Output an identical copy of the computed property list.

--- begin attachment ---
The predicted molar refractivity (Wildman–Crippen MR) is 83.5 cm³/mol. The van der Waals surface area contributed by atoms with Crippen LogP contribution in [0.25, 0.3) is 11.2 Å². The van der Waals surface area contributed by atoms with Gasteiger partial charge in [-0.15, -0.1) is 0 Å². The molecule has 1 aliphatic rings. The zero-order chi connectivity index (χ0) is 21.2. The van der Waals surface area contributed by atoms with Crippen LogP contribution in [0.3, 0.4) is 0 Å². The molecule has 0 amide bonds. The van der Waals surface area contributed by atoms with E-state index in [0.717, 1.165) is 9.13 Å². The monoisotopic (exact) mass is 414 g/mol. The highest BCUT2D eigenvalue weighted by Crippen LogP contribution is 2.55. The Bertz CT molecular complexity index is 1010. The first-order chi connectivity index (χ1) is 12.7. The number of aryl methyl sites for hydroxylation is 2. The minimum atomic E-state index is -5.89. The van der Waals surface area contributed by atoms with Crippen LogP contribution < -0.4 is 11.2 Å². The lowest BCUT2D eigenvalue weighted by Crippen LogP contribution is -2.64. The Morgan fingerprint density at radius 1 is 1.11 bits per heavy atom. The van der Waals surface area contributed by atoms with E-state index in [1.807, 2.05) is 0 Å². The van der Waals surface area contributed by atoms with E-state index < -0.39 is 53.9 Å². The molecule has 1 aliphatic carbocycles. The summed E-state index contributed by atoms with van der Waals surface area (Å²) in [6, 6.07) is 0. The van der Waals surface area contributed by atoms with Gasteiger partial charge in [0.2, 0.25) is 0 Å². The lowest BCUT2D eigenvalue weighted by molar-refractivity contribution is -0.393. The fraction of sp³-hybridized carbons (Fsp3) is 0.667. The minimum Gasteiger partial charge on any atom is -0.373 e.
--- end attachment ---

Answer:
The predicted molar refractivity (Wildman–Crippen MR) is 83.5 cm³/mol. The van der Waals surface area contributed by atoms with Crippen LogP contribution in [0.25, 0.3) is 11.2 Å². The van der Waals surface area contributed by atoms with Gasteiger partial charge in [-0.15, -0.1) is 0 Å². The molecule has 1 aliphatic rings. The zero-order chi connectivity index (χ0) is 21.2. The van der Waals surface area contributed by atoms with Crippen LogP contribution in [0.3, 0.4) is 0 Å². The molecule has 0 amide bonds. The van der Waals surface area contributed by atoms with E-state index in [0.717, 1.165) is 9.13 Å². The monoisotopic (exact) mass is 414 g/mol. The highest BCUT2D eigenvalue weighted by Crippen LogP contribution is 2.55. The Bertz CT molecular complexity index is 1010. The first-order chi connectivity index (χ1) is 12.7. The number of aryl methyl sites for hydroxylation is 2. The minimum atomic E-state index is -5.89. The van der Waals surface area contributed by atoms with Crippen LogP contribution < -0.4 is 11.2 Å². The lowest BCUT2D eigenvalue weighted by Crippen LogP contribution is -2.64. The Morgan fingerprint density at radius 1 is 1.11 bits per heavy atom. The van der Waals surface area contributed by atoms with E-state index in [1.807, 2.05) is 0 Å². The van der Waals surface area contributed by atoms with E-state index < -0.39 is 53.9 Å². The molecule has 1 aliphatic carbocycles. The summed E-state index contributed by atoms with van der Waals surface area (Å²) in [6, 6.07) is 0. The van der Waals surface area contributed by atoms with Gasteiger partial charge in [0.2, 0.25) is 0 Å². The lowest BCUT2D eigenvalue weighted by molar-refractivity contribution is -0.393. The fraction of sp³-hybridized carbons (Fsp3) is 0.667. The minimum Gasteiger partial charge on any atom is -0.373 e.